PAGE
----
The Fórsa trade union’s marine branch representing approximately 110 members of the SFPA.

They undertake inspections of landings and monitor certifications at six sea fishery harbours - Killybegs, Co Donegal, Ros-a-Mhíl, Co Galway, An Daingean (Dingle), Co Kerry, Castletownbere, Co Cork, Dunmore East, Co Waterford and Howth, Co Dublin.

Industrial action had originally been due to take place in March 2021, but this was suspended when invitations were issued to attend talks at the Workplace Relations Commission (WRC).

However, after failure to resolve issues at several WRC conciliation meetings, the dispute was referred to the Labour Court which convened a hearing in June 2021.

The Labour Court said it could only assist in the context of binding arbitration, and adjourned its hearing for both sides to consider this.

When the hearing was reconvened last July, the SFPA is understood to have said it would need approval from the Departmental of Agriculture, Food and Marine in advance of agreeing to be bound by court recommendations.

Fórsa has described this as “procedural gymnastics”, and has accused SFPA management of continuing to “unilaterally alter our members’ core working conditions and agreements”.

The union has served notice under the 1990 Industrial Relations Act of 24-hour work stoppage by all Fórsa members from midnight Wednesday, January 19th to midnight Thursday, January 20th.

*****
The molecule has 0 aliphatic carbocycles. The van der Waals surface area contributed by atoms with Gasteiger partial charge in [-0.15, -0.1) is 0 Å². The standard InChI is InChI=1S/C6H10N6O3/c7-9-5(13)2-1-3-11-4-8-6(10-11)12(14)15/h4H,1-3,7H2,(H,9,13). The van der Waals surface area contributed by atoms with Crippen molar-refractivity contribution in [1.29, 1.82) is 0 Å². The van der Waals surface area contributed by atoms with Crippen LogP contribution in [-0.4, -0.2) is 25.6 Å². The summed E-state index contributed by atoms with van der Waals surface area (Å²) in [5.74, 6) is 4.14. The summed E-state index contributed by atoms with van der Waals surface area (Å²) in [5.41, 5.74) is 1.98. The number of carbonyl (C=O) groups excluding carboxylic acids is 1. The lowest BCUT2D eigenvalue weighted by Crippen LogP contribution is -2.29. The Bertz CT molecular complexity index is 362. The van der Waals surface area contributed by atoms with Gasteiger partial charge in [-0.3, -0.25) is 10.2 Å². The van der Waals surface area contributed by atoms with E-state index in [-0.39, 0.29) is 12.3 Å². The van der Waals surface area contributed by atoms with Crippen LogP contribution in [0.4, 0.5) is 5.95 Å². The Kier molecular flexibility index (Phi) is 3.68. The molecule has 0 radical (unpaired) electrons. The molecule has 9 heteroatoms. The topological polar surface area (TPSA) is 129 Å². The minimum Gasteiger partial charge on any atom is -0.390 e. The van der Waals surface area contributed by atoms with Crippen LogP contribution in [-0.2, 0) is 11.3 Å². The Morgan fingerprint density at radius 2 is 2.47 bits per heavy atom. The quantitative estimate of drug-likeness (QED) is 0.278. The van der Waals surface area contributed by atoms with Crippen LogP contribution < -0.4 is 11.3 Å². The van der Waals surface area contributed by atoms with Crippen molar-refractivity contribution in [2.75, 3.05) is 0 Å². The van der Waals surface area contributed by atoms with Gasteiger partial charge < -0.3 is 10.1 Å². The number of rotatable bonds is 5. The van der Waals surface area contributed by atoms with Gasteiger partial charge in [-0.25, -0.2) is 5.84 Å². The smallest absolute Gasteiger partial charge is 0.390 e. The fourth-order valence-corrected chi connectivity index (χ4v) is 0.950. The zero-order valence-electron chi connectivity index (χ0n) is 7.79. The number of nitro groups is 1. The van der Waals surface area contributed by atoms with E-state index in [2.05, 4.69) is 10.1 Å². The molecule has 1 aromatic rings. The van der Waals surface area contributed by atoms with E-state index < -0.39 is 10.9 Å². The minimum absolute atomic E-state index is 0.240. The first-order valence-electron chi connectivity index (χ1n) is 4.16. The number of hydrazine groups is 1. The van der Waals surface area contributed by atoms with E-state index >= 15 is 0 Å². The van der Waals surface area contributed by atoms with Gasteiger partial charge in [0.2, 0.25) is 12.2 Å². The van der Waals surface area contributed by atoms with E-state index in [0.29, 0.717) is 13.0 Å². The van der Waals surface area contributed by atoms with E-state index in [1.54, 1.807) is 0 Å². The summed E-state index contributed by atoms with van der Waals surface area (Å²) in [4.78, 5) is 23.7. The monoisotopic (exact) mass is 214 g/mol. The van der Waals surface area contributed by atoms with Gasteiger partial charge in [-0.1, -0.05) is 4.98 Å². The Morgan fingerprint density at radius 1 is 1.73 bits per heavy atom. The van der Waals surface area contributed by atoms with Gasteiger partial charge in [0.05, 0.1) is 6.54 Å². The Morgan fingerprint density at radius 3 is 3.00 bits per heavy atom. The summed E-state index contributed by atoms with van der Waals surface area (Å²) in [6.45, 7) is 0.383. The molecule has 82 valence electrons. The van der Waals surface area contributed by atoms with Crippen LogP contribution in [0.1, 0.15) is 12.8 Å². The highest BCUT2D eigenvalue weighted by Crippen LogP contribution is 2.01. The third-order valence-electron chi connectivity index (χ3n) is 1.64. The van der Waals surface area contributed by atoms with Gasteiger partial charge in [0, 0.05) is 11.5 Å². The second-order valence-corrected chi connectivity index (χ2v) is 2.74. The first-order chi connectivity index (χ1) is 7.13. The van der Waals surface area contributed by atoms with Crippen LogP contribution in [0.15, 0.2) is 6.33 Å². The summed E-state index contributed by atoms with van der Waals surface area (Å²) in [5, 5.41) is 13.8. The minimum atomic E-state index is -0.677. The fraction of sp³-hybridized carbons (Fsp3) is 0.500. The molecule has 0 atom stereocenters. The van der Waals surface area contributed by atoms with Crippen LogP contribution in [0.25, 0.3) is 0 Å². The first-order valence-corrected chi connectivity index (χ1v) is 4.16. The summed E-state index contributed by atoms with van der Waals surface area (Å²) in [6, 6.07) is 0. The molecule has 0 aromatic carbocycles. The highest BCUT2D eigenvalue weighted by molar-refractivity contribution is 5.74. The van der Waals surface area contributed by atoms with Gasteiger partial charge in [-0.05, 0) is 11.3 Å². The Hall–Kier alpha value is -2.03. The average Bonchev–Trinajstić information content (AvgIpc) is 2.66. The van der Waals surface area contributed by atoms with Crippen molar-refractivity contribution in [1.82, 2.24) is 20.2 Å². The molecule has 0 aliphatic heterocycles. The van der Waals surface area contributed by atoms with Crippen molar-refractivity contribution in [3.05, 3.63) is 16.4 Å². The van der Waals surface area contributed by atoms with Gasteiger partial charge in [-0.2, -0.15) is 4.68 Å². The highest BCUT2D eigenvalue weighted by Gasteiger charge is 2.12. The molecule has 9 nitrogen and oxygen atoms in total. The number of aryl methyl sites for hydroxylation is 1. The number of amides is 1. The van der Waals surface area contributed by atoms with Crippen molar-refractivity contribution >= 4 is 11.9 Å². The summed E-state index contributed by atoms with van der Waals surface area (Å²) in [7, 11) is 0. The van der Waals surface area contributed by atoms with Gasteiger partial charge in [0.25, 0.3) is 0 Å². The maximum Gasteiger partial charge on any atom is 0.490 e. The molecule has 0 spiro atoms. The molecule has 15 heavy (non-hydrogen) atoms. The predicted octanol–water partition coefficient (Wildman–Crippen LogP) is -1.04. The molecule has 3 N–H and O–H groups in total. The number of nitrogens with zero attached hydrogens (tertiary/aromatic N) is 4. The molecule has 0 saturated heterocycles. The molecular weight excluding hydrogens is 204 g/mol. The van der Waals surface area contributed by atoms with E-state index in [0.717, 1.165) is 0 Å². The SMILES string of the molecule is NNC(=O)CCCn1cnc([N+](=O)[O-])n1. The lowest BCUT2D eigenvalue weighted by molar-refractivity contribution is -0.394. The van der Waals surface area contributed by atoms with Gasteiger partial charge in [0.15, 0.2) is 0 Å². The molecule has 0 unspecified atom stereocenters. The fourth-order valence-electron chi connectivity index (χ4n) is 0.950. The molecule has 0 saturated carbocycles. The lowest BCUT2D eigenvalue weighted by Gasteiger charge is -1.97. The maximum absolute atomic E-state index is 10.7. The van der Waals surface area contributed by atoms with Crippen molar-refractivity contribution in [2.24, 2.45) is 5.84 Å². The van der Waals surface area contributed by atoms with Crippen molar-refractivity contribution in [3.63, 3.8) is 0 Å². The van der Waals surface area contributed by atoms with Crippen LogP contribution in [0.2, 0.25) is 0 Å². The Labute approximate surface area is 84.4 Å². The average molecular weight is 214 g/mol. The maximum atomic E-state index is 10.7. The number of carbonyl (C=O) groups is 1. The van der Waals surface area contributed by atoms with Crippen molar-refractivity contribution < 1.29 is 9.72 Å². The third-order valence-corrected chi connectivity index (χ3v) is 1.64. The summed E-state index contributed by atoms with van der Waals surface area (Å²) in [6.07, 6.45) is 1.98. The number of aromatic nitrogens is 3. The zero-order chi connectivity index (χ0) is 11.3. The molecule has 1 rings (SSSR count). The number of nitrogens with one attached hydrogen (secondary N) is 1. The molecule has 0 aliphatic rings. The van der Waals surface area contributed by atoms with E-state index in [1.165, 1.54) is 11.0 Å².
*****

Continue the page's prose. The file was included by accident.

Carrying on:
This may be followed by a 48-hour work stoppage by all Fórsa members from midnight Tuesday, January 25th to midnight Thursday, January 27th unless there is a resolution.

The union has indicated the action could be avoided if the SFPA agrees to binding arbitration by the Labour Court.

In a statement, SFPA management said it had been notified of strike action, and said that the Sea-Fisheries Protection Consultative Committee, comprising representatives of Ireland’s marine community including industry, had also been informed.

“ The SFPA has requested Forsa to confirm that minimum cover will be provided on these days, as is required under the code of practice on disputes procedures, to help minimise disruption to industry and seafood trade,” it said.

The organisation would be “making best efforts to minimise the impact on industry from this industrial action, but some disruption of SFPA services may be unavoidable”, it added.